Everything Is Getting More Expensive

The Port of Los Angeles will start operating around the clock to help ease supply issues, which have stoked inflation.Credit…Mike Blake/Reuters

Prices and policy

Consumer prices rose more than economists expected last month, new numbers show, on top of an already high August reading. While a jump in prices was expected as the economy recovered from the pandemic shock, persistently high inflation is complicating plans for both the Fed and the White House, who face pressure to act so that price gains don’t become a permanent fixture.

Americans are paying more for dinner, fuel and housing, and wage gains, while decent, aren’t keeping up. Hopes that a spike in prices would quickly fade — that pandemic-induced inflation would be “transitory,” to use the economic lingo — are being challenged by rising prices for a wide range of items: Meat rose by nearly 13 percent in the year to September, gasoline was up 42 percent and rent rose by more than 3 percent (double the rate six months ago).

What it means for the Fed: As the central bank prepares to remove emergency stimulus measures to support the economy, sustained inflation could force the Fed to move faster than it would like, before the labor market is fully healed. In newly released minutes from their latest policymaking meeting, Fed officials appear split, with “various” members arguing that interest rates should stay near zero for a couple of years, while “a number” said that rates would need to go up next year, with inflation most “likely to remain elevated in 2022 with risks to the upside.” A recent Fed survey suggests that consumer expectations for inflation are running at historic highs.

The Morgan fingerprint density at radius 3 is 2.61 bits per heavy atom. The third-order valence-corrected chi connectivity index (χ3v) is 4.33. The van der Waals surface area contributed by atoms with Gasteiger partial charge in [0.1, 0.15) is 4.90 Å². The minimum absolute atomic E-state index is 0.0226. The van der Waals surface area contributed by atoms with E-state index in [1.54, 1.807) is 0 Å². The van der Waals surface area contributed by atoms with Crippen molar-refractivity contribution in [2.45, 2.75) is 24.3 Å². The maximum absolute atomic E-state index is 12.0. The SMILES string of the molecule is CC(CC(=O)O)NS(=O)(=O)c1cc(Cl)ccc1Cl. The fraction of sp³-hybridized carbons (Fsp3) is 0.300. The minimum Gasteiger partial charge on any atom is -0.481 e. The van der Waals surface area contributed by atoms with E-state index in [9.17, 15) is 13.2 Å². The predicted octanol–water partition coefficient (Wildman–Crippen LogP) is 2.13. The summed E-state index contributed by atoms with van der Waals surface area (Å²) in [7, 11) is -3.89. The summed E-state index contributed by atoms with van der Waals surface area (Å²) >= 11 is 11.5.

What it means for the White House: The tricky task of passing two enormous spending packages is made harder as opponents argue that the bills could worsen inflation. Fixing the supply chain snarls that are behind some of the price pressures has become a priority, with President Biden announcing yesterday that the Port of Los Angeles will operate around the clock and that major companies including FedEx, UPS and Walmart will expand their working hours. But it’s not clear how much those efforts can help because the blockages stretch up and down supply chains, from foreign harbors to American railyards and warehouses.

The most visible policy effect of high inflation is on Social Security. The Social Security Administration said yesterday that it would raise benefits 5.9 percent in 2022, the biggest cost-of-living adjustment in the past 40 years. “You’re glad that you get a 5.9 percent increase,” said Nancy Altman, the president of Social Security Works, an advocacy group, “but it doesn’t feel like you’re getting 5.9 percent when all of your other costs are going up much higher.”


Thousands of John Deere workers go on strike. Some 10,000 workers at the agriculture equipment maker’s facilities primarily in Iowa and Illinois went on strike early this morning after rejecting a contract proposal that union negotiators had reached with the company. As employers grapple with labor shortages, workers across the country appear more willing to strike, as at Kellogg and Nabisco.

More big banks report bumper earnings. Bank of America, Morgan Stanley and Wells Fargo beat expectations for their latest quarterly earnings. This follows a similar pattern at JPMorgan Chase, which reported yesterday, easing some worries about the strength of the economic recovery.

A study suggests that J&J vaccine recipients may fare better with a Moderna or Pfizer booster. The finding from a federal clinical trial, along with a mixed review from the F.D.A., is a blow to Johnson & Johnson’s case for approving a booster of its single-dose coronavirus vaccine. F.D.A. advisers meet today and tomorrow to decide on allowing J&J and Moderna to offer booster shots.